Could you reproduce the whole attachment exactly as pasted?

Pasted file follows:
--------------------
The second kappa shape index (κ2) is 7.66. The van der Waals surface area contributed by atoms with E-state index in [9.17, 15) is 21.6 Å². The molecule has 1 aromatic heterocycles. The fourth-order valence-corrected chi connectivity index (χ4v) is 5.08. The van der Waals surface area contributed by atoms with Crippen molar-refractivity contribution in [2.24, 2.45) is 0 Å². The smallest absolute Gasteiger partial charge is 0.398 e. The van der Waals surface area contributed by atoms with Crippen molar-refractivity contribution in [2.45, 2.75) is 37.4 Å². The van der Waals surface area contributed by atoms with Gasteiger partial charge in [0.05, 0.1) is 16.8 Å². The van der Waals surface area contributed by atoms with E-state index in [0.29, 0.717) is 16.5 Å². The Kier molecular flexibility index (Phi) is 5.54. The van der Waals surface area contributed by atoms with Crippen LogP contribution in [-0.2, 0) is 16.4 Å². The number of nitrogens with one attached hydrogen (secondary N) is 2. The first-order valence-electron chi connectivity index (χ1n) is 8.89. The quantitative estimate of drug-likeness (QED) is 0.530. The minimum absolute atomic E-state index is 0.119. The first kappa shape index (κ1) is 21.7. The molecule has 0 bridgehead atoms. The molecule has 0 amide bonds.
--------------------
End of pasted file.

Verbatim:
The second kappa shape index (κ2) is 7.66. The van der Waals surface area contributed by atoms with E-state index in [9.17, 15) is 21.6 Å². The molecule has 1 aromatic heterocycles. The fourth-order valence-corrected chi connectivity index (χ4v) is 5.08. The van der Waals surface area contributed by atoms with Crippen molar-refractivity contribution in [2.24, 2.45) is 0 Å². The smallest absolute Gasteiger partial charge is 0.398 e. The van der Waals surface area contributed by atoms with Crippen molar-refractivity contribution in [2.45, 2.75) is 37.4 Å². The van der Waals surface area contributed by atoms with Gasteiger partial charge in [0.05, 0.1) is 16.8 Å². The van der Waals surface area contributed by atoms with E-state index in [0.29, 0.717) is 16.5 Å². The Kier molecular flexibility index (Phi) is 5.54. The van der Waals surface area contributed by atoms with Crippen LogP contribution in [-0.2, 0) is 16.4 Å². The number of nitrogens with one attached hydrogen (secondary N) is 2. The first-order valence-electron chi connectivity index (χ1n) is 8.89. The quantitative estimate of drug-likeness (QED) is 0.530. The minimum absolute atomic E-state index is 0.119. The first kappa shape index (κ1) is 21.7. The molecule has 0 bridgehead atoms. The molecule has 0 amide bonds.